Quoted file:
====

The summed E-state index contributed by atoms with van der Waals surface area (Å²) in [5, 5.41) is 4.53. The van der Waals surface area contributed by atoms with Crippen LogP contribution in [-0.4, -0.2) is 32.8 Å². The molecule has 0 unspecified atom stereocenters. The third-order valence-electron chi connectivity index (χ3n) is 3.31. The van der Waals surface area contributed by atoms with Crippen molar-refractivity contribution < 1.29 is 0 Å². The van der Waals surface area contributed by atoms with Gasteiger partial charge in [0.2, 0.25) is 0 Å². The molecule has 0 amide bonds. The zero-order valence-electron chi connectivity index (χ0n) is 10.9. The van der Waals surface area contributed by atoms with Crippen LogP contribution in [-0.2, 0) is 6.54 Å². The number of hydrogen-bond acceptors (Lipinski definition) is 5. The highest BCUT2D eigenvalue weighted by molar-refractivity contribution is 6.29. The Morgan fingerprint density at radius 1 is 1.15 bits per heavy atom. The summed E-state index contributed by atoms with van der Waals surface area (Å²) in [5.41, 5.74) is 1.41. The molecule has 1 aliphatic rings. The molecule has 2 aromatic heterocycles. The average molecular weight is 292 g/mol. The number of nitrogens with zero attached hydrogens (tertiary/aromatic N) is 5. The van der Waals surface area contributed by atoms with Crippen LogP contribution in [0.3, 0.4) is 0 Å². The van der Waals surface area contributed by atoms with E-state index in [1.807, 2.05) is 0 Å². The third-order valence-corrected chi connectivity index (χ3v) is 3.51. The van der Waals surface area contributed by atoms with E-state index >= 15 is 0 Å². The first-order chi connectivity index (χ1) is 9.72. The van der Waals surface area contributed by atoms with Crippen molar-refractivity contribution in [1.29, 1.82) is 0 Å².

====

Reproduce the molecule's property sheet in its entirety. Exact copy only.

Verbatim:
The summed E-state index contributed by atoms with van der Waals surface area (Å²) in [5, 5.41) is 4.53. The van der Waals surface area contributed by atoms with Crippen LogP contribution in [-0.4, -0.2) is 32.8 Å². The molecule has 0 unspecified atom stereocenters. The third-order valence-electron chi connectivity index (χ3n) is 3.31. The van der Waals surface area contributed by atoms with Crippen molar-refractivity contribution < 1.29 is 0 Å². The van der Waals surface area contributed by atoms with Gasteiger partial charge in [0.2, 0.25) is 0 Å². The molecule has 0 amide bonds. The zero-order valence-electron chi connectivity index (χ0n) is 10.9. The van der Waals surface area contributed by atoms with Crippen LogP contribution in [-0.2, 0) is 6.54 Å². The number of hydrogen-bond acceptors (Lipinski definition) is 5. The highest BCUT2D eigenvalue weighted by molar-refractivity contribution is 6.29. The Morgan fingerprint density at radius 1 is 1.15 bits per heavy atom. The summed E-state index contributed by atoms with van der Waals surface area (Å²) in [5.41, 5.74) is 1.41. The molecule has 1 aliphatic rings. The molecule has 2 aromatic heterocycles. The average molecular weight is 292 g/mol. The number of nitrogens with zero attached hydrogens (tertiary/aromatic N) is 5. The van der Waals surface area contributed by atoms with Crippen LogP contribution in [0.3, 0.4) is 0 Å². The van der Waals surface area contributed by atoms with E-state index in [1.807, 2.05) is 0 Å². The third-order valence-corrected chi connectivity index (χ3v) is 3.51. The van der Waals surface area contributed by atoms with E-state index >= 15 is 0 Å². The first-order chi connectivity index (χ1) is 9.72. The van der Waals surface area contributed by atoms with Crippen molar-refractivity contribution in [1.29, 1.82) is 0 Å².